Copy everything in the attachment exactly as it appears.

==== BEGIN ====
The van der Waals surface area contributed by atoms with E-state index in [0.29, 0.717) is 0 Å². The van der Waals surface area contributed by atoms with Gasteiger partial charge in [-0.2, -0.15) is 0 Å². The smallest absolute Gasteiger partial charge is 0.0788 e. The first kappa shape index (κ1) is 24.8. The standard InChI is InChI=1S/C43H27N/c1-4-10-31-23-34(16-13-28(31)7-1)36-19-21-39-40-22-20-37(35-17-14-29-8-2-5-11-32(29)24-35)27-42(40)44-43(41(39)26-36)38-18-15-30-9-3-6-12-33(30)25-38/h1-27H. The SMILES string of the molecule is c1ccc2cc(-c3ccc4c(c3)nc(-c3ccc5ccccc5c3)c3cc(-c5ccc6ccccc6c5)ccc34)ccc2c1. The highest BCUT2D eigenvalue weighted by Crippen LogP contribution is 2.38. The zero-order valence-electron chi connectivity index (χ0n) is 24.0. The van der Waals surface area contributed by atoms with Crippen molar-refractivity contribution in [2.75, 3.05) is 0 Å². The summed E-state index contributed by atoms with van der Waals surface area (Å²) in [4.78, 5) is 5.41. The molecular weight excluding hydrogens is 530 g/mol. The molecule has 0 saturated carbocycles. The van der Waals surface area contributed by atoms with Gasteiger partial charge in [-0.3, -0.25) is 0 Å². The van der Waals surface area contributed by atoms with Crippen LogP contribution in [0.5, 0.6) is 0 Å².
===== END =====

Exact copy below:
The van der Waals surface area contributed by atoms with E-state index in [0.29, 0.717) is 0 Å². The van der Waals surface area contributed by atoms with Gasteiger partial charge in [-0.2, -0.15) is 0 Å². The smallest absolute Gasteiger partial charge is 0.0788 e. The first kappa shape index (κ1) is 24.8. The standard InChI is InChI=1S/C43H27N/c1-4-10-31-23-34(16-13-28(31)7-1)36-19-21-39-40-22-20-37(35-17-14-29-8-2-5-11-32(29)24-35)27-42(40)44-43(41(39)26-36)38-18-15-30-9-3-6-12-33(30)25-38/h1-27H. The SMILES string of the molecule is c1ccc2cc(-c3ccc4c(c3)nc(-c3ccc5ccccc5c3)c3cc(-c5ccc6ccccc6c5)ccc34)ccc2c1. The highest BCUT2D eigenvalue weighted by Crippen LogP contribution is 2.38. The zero-order valence-electron chi connectivity index (χ0n) is 24.0. The van der Waals surface area contributed by atoms with Crippen molar-refractivity contribution in [2.75, 3.05) is 0 Å². The summed E-state index contributed by atoms with van der Waals surface area (Å²) in [4.78, 5) is 5.41. The molecular weight excluding hydrogens is 530 g/mol. The molecule has 0 saturated carbocycles. The van der Waals surface area contributed by atoms with Gasteiger partial charge in [-0.3, -0.25) is 0 Å². The van der Waals surface area contributed by atoms with Crippen LogP contribution in [0.5, 0.6) is 0 Å².